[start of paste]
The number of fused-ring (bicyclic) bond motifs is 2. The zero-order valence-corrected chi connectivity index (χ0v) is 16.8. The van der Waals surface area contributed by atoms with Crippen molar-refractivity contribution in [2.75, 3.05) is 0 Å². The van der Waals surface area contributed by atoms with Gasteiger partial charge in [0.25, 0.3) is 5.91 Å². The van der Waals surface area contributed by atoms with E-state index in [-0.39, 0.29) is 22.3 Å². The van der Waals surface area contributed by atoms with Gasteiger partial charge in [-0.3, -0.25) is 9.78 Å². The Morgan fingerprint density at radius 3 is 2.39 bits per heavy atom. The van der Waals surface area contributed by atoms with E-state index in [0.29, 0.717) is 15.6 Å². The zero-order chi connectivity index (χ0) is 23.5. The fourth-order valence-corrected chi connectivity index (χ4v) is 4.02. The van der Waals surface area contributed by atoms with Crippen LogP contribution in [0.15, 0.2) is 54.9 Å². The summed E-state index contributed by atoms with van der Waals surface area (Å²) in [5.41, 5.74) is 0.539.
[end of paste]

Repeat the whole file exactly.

The number of fused-ring (bicyclic) bond motifs is 2. The zero-order valence-corrected chi connectivity index (χ0v) is 16.8. The van der Waals surface area contributed by atoms with Crippen molar-refractivity contribution in [2.75, 3.05) is 0 Å². The van der Waals surface area contributed by atoms with Gasteiger partial charge in [0.25, 0.3) is 5.91 Å². The van der Waals surface area contributed by atoms with E-state index in [-0.39, 0.29) is 22.3 Å². The van der Waals surface area contributed by atoms with Gasteiger partial charge in [-0.3, -0.25) is 9.78 Å². The Morgan fingerprint density at radius 3 is 2.39 bits per heavy atom. The van der Waals surface area contributed by atoms with E-state index in [0.29, 0.717) is 15.6 Å². The zero-order chi connectivity index (χ0) is 23.5. The fourth-order valence-corrected chi connectivity index (χ4v) is 4.02. The van der Waals surface area contributed by atoms with Crippen LogP contribution in [0.15, 0.2) is 54.9 Å². The summed E-state index contributed by atoms with van der Waals surface area (Å²) in [5.41, 5.74) is 0.539.